A quarter of students who have attended an Explore session in their school, tell us that they believe friendship is important in a lasting relationship. But why is it important?
Many romantic relationships start from a place of physical attraction but it is the friendship built within a relationship that is most likely to create deeper, longer lasting love and commitment.
When that early flurry of euphoria passes and adrenaline, cortisol and dopamine levels return to normal, couples will need that base of friendship, built on common values and understanding, to be able to develop something that will continue to engage and excite, and encourage commitment for the longer-term.
A stronger, deeper connection in a relationship will also mean better trust and communication as a couple… which in turn provides the opportunity for that important “Forever Conversation”, when couples can talk openly about what commitment means to them and what steps they can take to make their relationship last a lifetime.
People often refer to their partner as their “best friend” and this is certainly something that surfaces time and again in our sessions with young people. When asked “how have you kept your relationship going for so long?”, “what is the secret to the success of your marriage?” or “what helped you get through that tough time in your lives?”, more often than not, the reply will relate to the friendship and connection they have established within their relationship.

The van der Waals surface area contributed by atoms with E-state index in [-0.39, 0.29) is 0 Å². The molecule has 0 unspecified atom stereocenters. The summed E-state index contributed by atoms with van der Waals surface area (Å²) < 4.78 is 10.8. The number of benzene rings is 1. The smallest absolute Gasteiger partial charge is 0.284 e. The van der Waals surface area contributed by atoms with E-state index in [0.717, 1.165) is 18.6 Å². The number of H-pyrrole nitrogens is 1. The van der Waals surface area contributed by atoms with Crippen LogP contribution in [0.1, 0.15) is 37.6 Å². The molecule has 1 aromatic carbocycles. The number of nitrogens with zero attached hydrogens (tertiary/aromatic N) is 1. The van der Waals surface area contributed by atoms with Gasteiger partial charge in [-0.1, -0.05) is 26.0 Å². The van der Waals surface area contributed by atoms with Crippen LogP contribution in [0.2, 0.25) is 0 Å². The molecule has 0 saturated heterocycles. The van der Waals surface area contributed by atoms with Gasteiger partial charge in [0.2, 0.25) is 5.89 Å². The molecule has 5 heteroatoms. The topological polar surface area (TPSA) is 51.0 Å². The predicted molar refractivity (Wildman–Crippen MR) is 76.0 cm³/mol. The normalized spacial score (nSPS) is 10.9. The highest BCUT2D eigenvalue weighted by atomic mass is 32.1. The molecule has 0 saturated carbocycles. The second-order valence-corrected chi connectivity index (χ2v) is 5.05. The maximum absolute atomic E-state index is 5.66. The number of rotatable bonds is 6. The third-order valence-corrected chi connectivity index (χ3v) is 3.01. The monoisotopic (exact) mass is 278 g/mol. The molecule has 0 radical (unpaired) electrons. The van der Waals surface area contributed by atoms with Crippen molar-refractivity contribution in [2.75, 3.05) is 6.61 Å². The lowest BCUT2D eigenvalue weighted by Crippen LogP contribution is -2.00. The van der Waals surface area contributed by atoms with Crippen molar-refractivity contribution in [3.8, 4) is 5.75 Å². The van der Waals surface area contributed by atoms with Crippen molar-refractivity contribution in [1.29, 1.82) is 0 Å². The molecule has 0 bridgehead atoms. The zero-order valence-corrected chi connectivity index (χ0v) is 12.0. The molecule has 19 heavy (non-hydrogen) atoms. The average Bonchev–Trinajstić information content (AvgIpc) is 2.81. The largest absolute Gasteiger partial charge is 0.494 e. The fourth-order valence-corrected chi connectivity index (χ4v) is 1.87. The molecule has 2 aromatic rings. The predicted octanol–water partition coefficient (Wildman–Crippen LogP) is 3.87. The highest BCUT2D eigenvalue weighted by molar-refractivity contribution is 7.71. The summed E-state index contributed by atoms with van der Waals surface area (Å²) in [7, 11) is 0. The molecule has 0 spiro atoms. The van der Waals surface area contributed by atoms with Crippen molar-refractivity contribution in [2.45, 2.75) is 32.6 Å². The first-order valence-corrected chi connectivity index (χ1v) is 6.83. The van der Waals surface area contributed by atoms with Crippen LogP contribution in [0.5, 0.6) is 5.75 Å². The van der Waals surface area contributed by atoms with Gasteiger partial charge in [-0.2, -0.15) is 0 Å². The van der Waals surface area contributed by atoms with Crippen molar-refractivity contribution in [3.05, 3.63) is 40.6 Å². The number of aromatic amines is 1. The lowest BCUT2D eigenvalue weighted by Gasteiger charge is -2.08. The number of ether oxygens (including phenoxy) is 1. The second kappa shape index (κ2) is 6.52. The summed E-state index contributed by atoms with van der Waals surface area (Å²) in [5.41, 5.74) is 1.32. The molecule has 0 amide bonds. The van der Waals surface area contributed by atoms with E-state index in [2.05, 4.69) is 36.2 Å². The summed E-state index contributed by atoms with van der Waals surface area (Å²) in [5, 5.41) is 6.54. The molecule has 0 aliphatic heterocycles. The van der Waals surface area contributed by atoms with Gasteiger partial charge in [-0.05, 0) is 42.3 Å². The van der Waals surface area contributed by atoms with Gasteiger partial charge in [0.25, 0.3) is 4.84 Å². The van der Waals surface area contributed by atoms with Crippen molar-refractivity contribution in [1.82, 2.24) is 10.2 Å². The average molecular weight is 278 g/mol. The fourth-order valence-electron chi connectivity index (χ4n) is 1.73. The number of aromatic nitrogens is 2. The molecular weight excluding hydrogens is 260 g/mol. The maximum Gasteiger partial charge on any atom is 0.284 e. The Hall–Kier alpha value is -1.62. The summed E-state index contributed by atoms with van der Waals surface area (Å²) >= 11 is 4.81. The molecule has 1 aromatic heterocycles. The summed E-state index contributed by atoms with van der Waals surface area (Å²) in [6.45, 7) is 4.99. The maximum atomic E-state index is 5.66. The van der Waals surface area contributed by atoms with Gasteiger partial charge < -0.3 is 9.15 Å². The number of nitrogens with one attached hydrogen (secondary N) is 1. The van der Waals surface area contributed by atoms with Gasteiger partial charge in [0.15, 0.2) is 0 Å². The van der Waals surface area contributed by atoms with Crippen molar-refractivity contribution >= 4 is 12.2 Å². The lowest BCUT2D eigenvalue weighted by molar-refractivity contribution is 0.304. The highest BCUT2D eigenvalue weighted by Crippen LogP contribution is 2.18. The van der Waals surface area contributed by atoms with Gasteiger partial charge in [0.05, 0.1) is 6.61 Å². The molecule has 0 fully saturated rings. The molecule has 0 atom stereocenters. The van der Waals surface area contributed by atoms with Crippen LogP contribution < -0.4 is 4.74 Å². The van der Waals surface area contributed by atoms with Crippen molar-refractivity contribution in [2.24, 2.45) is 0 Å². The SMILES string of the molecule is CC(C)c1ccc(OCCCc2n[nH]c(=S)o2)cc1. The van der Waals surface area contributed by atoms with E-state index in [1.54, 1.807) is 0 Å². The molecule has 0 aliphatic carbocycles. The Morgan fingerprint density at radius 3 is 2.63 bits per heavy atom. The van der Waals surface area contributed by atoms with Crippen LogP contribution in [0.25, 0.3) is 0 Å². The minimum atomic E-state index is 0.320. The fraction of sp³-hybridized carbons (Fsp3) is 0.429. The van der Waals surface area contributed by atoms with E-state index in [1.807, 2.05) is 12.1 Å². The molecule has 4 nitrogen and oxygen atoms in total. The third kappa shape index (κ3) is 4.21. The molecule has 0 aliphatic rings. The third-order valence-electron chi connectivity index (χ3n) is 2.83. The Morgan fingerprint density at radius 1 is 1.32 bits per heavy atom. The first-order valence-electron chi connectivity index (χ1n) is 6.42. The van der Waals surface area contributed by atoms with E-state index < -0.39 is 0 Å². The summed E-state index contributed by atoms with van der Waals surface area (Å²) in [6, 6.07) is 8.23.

A study by US Psychologists in 2016 found that friendship does more for the long-term survival of a relationship than any other single factor*. Focussing on developing the friendship early in a relationship, will lead to a happier, more satisfying and fulfilling relationship, and provide the solid foundations needed to help weather the storms that invariably come in life.
It is a privilege to give young people the opportunity to think about friendship in the context of relationships. If they can understand that the best relationships come from friendship, they are more likely to choose well and find happy, healthy and permanent relationships in their future, which is ultimately what Explore is seeking to achieve.
So, take the time to nurture the friendship within your relationship or marriage by scheduling time alone together and continuing to be curious about your partner or spouse’s interests. Invest in engaging with your partner or spouse as a friend, and enjoy the benefits of the deeper connection and understanding that this will bring.
*Study by Purdue University, Indiana. Published in the Journal of Social and Personal Relationships.